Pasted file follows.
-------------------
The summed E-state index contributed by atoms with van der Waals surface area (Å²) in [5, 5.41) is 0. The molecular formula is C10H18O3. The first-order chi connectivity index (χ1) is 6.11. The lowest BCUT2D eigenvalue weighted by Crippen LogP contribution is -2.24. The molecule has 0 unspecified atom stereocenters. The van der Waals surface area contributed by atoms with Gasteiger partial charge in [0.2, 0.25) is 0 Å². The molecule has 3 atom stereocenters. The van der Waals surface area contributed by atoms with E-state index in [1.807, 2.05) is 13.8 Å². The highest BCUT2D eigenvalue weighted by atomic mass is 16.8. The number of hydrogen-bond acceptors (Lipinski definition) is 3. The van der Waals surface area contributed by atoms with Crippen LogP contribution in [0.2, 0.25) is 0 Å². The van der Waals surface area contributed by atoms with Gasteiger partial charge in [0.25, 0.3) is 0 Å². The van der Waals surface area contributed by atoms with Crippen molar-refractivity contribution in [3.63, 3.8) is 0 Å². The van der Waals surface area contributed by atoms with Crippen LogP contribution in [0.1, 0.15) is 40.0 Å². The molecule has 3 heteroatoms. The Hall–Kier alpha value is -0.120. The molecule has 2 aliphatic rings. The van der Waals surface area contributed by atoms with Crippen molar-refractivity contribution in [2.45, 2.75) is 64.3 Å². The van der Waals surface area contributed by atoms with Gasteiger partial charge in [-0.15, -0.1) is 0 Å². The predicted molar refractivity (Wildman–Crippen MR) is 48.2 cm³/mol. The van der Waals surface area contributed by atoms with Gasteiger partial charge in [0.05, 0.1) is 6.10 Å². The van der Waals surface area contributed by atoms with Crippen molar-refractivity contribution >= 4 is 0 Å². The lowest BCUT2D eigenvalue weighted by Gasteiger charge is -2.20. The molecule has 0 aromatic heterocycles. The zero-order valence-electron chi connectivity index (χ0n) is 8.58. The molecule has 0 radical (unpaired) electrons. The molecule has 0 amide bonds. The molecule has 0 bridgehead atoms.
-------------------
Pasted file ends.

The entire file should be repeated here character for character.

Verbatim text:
The summed E-state index contributed by atoms with van der Waals surface area (Å²) in [5, 5.41) is 0. The molecular formula is C10H18O3. The first-order chi connectivity index (χ1) is 6.11. The lowest BCUT2D eigenvalue weighted by Crippen LogP contribution is -2.24. The molecule has 0 unspecified atom stereocenters. The van der Waals surface area contributed by atoms with Gasteiger partial charge in [0.2, 0.25) is 0 Å². The molecule has 3 atom stereocenters. The van der Waals surface area contributed by atoms with E-state index in [1.807, 2.05) is 13.8 Å². The highest BCUT2D eigenvalue weighted by atomic mass is 16.8. The number of hydrogen-bond acceptors (Lipinski definition) is 3. The van der Waals surface area contributed by atoms with Crippen LogP contribution in [0.2, 0.25) is 0 Å². The van der Waals surface area contributed by atoms with Gasteiger partial charge in [0.25, 0.3) is 0 Å². The van der Waals surface area contributed by atoms with Crippen molar-refractivity contribution in [3.63, 3.8) is 0 Å². The van der Waals surface area contributed by atoms with Crippen LogP contribution in [0.1, 0.15) is 40.0 Å². The molecule has 3 heteroatoms. The Hall–Kier alpha value is -0.120. The molecule has 2 aliphatic rings. The van der Waals surface area contributed by atoms with Crippen molar-refractivity contribution in [2.45, 2.75) is 64.3 Å². The van der Waals surface area contributed by atoms with Gasteiger partial charge in [-0.15, -0.1) is 0 Å². The predicted molar refractivity (Wildman–Crippen MR) is 48.2 cm³/mol. The van der Waals surface area contributed by atoms with Gasteiger partial charge in [0.05, 0.1) is 6.10 Å². The van der Waals surface area contributed by atoms with Crippen molar-refractivity contribution >= 4 is 0 Å². The lowest BCUT2D eigenvalue weighted by Gasteiger charge is -2.20. The molecule has 0 aromatic heterocycles. The zero-order valence-electron chi connectivity index (χ0n) is 8.58. The molecule has 0 radical (unpaired) electrons. The molecule has 0 amide bonds. The molecule has 0 bridgehead atoms.